How Rosacea Is Diagnosed

There is no confirmatory test for this condition

If you have persistent or recurrent redness on your face, an appearance of tiny superficial blood vessels on your cheeks and forehead, or dry, bloodshot eyes, you could have rosacea. 

Be sure to see a healthcare provider about it because the condition could cause lasting cosmetic changes or it could even affect your eyes and eyesight. And, if you haven’t been definitively diagnosed with rosacea yet, it’s possible that your symptoms could be due to another condition that requires its own treatment plan. So it’s important that you and your healthcare provider get to the bottom of your diagnosis. 

What Rosacea Looks Like
Verywell / Nusha Ashjaee

Self-Checks/At-Home Testing 

When you have signs of rosacea, such as pink bumps and telangiectasia (visible blood vessels) on your face, be sure to pay attention to recent changes in your diet or environment. Keep track of these things because they could be triggers. 

You also need to check other areas of your skin—such as your hands, legs, back, and neck—to know if you have other lesions besides those on your face.

Consider taking a photo of your skin changes to show your healthcare provider because the pattern may evolve over the next few days, especially if your condition is newly emerging.

Recognizing Flare-Ups

If you’ve already been diagnosed with rosacea, you can have some ups and downs with the condition. Not only will your rosacea vary a little over time, but you can also experience bouts when the effects are more prominent due to triggers like sun exposure, or spicy food, or inhalation of cigarette smoke (due to your own smoking or via secondhand smoke). 

Check Your Eyes

Rosacea can affect the eyes and/or eyelids, causing dryness, discomfort, swelling, redness, and cysts. This condition, described as ocular rosacea, can damage your vision if left untreated. If you have any of the signs of rosacea, be sure to look at your eyes carefully and tell your healthcare provider about any problems with your eyes.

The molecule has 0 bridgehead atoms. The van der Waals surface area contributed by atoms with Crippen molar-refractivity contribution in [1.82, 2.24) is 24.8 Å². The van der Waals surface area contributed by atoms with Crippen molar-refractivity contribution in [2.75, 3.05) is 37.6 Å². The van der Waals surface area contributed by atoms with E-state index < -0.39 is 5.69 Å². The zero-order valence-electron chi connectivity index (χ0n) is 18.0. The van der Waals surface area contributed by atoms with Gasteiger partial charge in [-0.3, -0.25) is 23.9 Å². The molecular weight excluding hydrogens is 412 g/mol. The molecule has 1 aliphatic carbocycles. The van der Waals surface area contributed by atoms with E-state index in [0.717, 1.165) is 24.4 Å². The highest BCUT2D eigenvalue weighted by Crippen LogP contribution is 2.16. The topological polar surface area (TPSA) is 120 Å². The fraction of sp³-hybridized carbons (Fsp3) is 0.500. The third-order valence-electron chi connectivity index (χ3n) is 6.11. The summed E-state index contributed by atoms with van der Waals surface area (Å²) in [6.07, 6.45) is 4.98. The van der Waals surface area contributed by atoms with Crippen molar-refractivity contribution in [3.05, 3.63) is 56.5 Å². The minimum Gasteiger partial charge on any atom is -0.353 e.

Physical Examination 

Typically, rosacea is diagnosed based on a physical examination. There is no specific test that can rule in or rule out the condition.

Your healthcare provider will look at the areas of your skin that you are complaining about and inspect other areas of your skin as well. Your healthcare provider will also examine your eyes or send you to a specialist for an eye examination

There are four types of rosacea, and they each correspond to the pattern of skin or eye changes.

Erythematotelangiectatic Rosacea 

Also described as type one or vascular rosacea, this is one of the more common types of rosacea. Flat patchy areas of redness on the cheeks and forehead are the predominant symptom with this type of rosacea. Small blood vessels may be visible, and the symptoms tend to be persistent, although they can also flare up and worsen at times.

Papulopustular Rosacea

This type is often designated as type two or inflammatory rosacea. The patchy areas of redness are characterized by tiny bumps that may or may not be filled with pus.

The most commonly affected areas are the skin on the cheeks, forehead, chin, and neck. The lesions often appear similar to pimples, and the condition can be mistaken for acne.

Phymatous Rosacea

Type three rosacea is the least common. It is characterized by hardened or swollen bumpiness of the skin, possibly with scarring and discoloration. Rhinophyma, a thickened nose, may develop, especially in older men who have the condition.

Ocular Rosacea

Type four rosacea affects the eyes and eyelids, and may or may not affect the skin as well. Eyes can feel dry, itchy, or you may have a burning sensation. With ocular rosacea, your eyes can be watery or red with prominent vessels (bloodshot) or may have bumpy cysts.

Labs and Tests